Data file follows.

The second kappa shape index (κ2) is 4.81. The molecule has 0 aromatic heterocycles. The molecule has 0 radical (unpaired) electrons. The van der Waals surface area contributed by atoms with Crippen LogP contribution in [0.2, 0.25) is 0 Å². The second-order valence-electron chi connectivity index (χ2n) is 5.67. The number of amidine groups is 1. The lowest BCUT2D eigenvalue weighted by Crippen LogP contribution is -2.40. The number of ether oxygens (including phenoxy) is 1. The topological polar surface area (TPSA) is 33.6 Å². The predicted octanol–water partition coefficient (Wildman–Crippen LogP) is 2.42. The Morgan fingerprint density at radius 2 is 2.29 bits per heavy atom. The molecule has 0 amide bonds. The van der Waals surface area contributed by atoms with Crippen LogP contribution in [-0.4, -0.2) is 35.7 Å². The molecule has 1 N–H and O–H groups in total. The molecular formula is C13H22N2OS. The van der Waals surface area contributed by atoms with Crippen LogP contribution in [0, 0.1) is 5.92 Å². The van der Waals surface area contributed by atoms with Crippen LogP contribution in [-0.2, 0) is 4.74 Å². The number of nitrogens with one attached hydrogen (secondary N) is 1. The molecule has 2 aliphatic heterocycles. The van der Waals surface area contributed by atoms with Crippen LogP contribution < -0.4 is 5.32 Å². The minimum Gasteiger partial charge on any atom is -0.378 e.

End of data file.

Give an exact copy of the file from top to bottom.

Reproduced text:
The second kappa shape index (κ2) is 4.81. The molecule has 0 aromatic heterocycles. The molecule has 0 radical (unpaired) electrons. The van der Waals surface area contributed by atoms with Crippen LogP contribution in [0.2, 0.25) is 0 Å². The second-order valence-electron chi connectivity index (χ2n) is 5.67. The number of amidine groups is 1. The lowest BCUT2D eigenvalue weighted by Crippen LogP contribution is -2.40. The number of ether oxygens (including phenoxy) is 1. The topological polar surface area (TPSA) is 33.6 Å². The predicted octanol–water partition coefficient (Wildman–Crippen LogP) is 2.42. The Morgan fingerprint density at radius 2 is 2.29 bits per heavy atom. The molecule has 0 amide bonds. The van der Waals surface area contributed by atoms with Crippen LogP contribution in [-0.4, -0.2) is 35.7 Å². The molecule has 1 N–H and O–H groups in total. The molecular formula is C13H22N2OS. The van der Waals surface area contributed by atoms with Crippen LogP contribution in [0, 0.1) is 5.92 Å². The van der Waals surface area contributed by atoms with Crippen LogP contribution in [-0.2, 0) is 4.74 Å². The number of nitrogens with one attached hydrogen (secondary N) is 1. The molecule has 2 aliphatic heterocycles. The van der Waals surface area contributed by atoms with Crippen LogP contribution < -0.4 is 5.32 Å². The minimum Gasteiger partial charge on any atom is -0.378 e.